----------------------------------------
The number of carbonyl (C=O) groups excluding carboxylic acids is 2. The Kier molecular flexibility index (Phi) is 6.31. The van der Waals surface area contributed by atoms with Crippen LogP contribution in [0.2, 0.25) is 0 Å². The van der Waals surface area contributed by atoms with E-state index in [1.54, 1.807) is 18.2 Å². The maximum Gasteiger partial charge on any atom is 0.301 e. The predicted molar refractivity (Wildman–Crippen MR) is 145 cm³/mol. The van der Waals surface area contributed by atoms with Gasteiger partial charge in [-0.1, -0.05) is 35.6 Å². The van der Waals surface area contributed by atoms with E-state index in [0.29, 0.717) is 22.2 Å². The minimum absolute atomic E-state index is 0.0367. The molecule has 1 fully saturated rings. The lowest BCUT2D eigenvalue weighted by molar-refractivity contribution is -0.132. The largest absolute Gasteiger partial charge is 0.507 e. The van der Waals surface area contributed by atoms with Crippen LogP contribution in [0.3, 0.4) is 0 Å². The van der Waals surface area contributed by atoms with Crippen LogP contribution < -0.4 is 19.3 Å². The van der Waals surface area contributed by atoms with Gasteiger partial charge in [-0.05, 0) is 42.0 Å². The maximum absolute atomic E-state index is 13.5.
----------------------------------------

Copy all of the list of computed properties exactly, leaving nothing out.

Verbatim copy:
The number of carbonyl (C=O) groups excluding carboxylic acids is 2. The Kier molecular flexibility index (Phi) is 6.31. The van der Waals surface area contributed by atoms with Crippen LogP contribution in [0.2, 0.25) is 0 Å². The van der Waals surface area contributed by atoms with E-state index in [1.54, 1.807) is 18.2 Å². The maximum Gasteiger partial charge on any atom is 0.301 e. The predicted molar refractivity (Wildman–Crippen MR) is 145 cm³/mol. The van der Waals surface area contributed by atoms with Gasteiger partial charge in [-0.1, -0.05) is 35.6 Å². The van der Waals surface area contributed by atoms with E-state index in [0.29, 0.717) is 22.2 Å². The minimum absolute atomic E-state index is 0.0367. The molecule has 1 fully saturated rings. The lowest BCUT2D eigenvalue weighted by molar-refractivity contribution is -0.132. The largest absolute Gasteiger partial charge is 0.507 e. The van der Waals surface area contributed by atoms with Crippen LogP contribution in [0.3, 0.4) is 0 Å². The van der Waals surface area contributed by atoms with Crippen LogP contribution < -0.4 is 19.3 Å². The van der Waals surface area contributed by atoms with Gasteiger partial charge in [-0.05, 0) is 42.0 Å². The maximum absolute atomic E-state index is 13.5.